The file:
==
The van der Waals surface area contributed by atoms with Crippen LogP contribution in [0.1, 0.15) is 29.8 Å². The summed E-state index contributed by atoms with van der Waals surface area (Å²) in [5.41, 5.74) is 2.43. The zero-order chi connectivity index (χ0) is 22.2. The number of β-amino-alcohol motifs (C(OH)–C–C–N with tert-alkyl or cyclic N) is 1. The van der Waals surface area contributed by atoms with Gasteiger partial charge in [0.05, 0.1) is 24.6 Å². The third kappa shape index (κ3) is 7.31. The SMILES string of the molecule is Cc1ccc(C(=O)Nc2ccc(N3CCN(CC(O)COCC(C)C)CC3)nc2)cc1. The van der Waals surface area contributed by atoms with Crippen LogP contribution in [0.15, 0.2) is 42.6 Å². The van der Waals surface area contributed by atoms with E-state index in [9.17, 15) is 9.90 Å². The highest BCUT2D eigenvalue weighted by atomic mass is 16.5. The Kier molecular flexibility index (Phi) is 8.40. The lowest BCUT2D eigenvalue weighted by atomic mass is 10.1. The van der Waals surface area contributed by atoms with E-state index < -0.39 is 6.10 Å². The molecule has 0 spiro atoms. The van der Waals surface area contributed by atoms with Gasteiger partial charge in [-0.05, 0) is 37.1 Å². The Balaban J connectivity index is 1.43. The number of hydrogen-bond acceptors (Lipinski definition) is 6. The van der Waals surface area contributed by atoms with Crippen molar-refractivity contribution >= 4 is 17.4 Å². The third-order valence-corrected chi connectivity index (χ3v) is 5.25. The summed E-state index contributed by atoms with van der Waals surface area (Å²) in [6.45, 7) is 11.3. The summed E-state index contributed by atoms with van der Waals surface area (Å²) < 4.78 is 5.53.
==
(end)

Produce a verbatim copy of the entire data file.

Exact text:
The van der Waals surface area contributed by atoms with Crippen LogP contribution in [0.1, 0.15) is 29.8 Å². The summed E-state index contributed by atoms with van der Waals surface area (Å²) in [5.41, 5.74) is 2.43. The zero-order chi connectivity index (χ0) is 22.2. The number of β-amino-alcohol motifs (C(OH)–C–C–N with tert-alkyl or cyclic N) is 1. The van der Waals surface area contributed by atoms with Gasteiger partial charge in [0.05, 0.1) is 24.6 Å². The third kappa shape index (κ3) is 7.31. The SMILES string of the molecule is Cc1ccc(C(=O)Nc2ccc(N3CCN(CC(O)COCC(C)C)CC3)nc2)cc1. The van der Waals surface area contributed by atoms with Crippen LogP contribution in [0.15, 0.2) is 42.6 Å². The van der Waals surface area contributed by atoms with E-state index in [9.17, 15) is 9.90 Å². The highest BCUT2D eigenvalue weighted by atomic mass is 16.5. The Kier molecular flexibility index (Phi) is 8.40. The lowest BCUT2D eigenvalue weighted by atomic mass is 10.1. The van der Waals surface area contributed by atoms with E-state index < -0.39 is 6.10 Å². The molecule has 0 spiro atoms. The van der Waals surface area contributed by atoms with Gasteiger partial charge in [-0.05, 0) is 37.1 Å². The Balaban J connectivity index is 1.43. The number of hydrogen-bond acceptors (Lipinski definition) is 6. The van der Waals surface area contributed by atoms with Crippen molar-refractivity contribution >= 4 is 17.4 Å². The third-order valence-corrected chi connectivity index (χ3v) is 5.25. The summed E-state index contributed by atoms with van der Waals surface area (Å²) in [6.45, 7) is 11.3. The summed E-state index contributed by atoms with van der Waals surface area (Å²) < 4.78 is 5.53.